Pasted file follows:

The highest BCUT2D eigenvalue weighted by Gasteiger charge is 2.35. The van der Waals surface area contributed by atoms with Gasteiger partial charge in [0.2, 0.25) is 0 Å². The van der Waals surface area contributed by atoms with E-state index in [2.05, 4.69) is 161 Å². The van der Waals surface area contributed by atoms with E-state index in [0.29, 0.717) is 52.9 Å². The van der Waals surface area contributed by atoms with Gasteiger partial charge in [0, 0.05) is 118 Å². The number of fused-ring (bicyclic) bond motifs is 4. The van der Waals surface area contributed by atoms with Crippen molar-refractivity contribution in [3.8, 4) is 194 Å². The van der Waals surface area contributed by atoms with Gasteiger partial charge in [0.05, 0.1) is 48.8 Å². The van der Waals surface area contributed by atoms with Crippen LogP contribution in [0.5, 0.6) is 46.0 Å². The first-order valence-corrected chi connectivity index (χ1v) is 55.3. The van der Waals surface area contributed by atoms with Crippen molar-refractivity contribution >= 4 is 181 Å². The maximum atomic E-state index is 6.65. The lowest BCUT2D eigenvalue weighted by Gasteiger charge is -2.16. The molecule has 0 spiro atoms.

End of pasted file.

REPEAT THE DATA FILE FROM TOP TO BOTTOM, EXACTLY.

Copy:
The highest BCUT2D eigenvalue weighted by Gasteiger charge is 2.35. The van der Waals surface area contributed by atoms with Gasteiger partial charge in [0.2, 0.25) is 0 Å². The van der Waals surface area contributed by atoms with E-state index in [2.05, 4.69) is 161 Å². The van der Waals surface area contributed by atoms with E-state index in [0.29, 0.717) is 52.9 Å². The van der Waals surface area contributed by atoms with Gasteiger partial charge in [0, 0.05) is 118 Å². The number of fused-ring (bicyclic) bond motifs is 4. The van der Waals surface area contributed by atoms with Crippen molar-refractivity contribution in [3.8, 4) is 194 Å². The van der Waals surface area contributed by atoms with Gasteiger partial charge in [0.05, 0.1) is 48.8 Å². The van der Waals surface area contributed by atoms with Crippen LogP contribution in [0.5, 0.6) is 46.0 Å². The first-order valence-corrected chi connectivity index (χ1v) is 55.3. The van der Waals surface area contributed by atoms with Crippen molar-refractivity contribution >= 4 is 181 Å². The maximum atomic E-state index is 6.65. The lowest BCUT2D eigenvalue weighted by Gasteiger charge is -2.16. The molecule has 0 spiro atoms.